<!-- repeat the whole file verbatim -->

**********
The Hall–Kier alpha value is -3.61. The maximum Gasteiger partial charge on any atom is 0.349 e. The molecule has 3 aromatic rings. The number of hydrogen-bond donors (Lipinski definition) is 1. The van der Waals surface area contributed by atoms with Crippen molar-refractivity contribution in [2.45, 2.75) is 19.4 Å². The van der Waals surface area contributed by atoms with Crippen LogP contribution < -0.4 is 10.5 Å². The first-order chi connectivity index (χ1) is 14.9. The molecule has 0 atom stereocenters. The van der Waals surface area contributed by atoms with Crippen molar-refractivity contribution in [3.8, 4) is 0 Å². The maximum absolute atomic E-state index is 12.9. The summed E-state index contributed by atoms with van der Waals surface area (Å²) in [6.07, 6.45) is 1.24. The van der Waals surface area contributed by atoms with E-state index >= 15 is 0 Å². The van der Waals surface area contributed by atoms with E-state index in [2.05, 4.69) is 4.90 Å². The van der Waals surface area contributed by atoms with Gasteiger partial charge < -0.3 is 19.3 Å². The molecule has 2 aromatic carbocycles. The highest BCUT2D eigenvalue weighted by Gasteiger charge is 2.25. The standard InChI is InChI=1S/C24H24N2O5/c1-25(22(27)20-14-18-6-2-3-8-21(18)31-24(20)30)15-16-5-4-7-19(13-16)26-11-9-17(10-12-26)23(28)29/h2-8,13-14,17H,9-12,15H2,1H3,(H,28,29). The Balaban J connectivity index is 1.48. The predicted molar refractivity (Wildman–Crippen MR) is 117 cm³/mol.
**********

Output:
The Hall–Kier alpha value is -3.61. The maximum Gasteiger partial charge on any atom is 0.349 e. The molecule has 3 aromatic rings. The number of hydrogen-bond donors (Lipinski definition) is 1. The van der Waals surface area contributed by atoms with Crippen molar-refractivity contribution in [2.45, 2.75) is 19.4 Å². The van der Waals surface area contributed by atoms with Crippen LogP contribution < -0.4 is 10.5 Å². The first-order chi connectivity index (χ1) is 14.9. The molecule has 0 atom stereocenters. The van der Waals surface area contributed by atoms with Crippen molar-refractivity contribution in [3.8, 4) is 0 Å². The maximum absolute atomic E-state index is 12.9. The summed E-state index contributed by atoms with van der Waals surface area (Å²) in [6.07, 6.45) is 1.24. The van der Waals surface area contributed by atoms with E-state index >= 15 is 0 Å². The van der Waals surface area contributed by atoms with E-state index in [2.05, 4.69) is 4.90 Å². The van der Waals surface area contributed by atoms with Gasteiger partial charge < -0.3 is 19.3 Å². The molecule has 2 aromatic carbocycles. The highest BCUT2D eigenvalue weighted by Gasteiger charge is 2.25. The standard InChI is InChI=1S/C24H24N2O5/c1-25(22(27)20-14-18-6-2-3-8-21(18)31-24(20)30)15-16-5-4-7-19(13-16)26-11-9-17(10-12-26)23(28)29/h2-8,13-14,17H,9-12,15H2,1H3,(H,28,29). The Balaban J connectivity index is 1.48. The predicted molar refractivity (Wildman–Crippen MR) is 117 cm³/mol.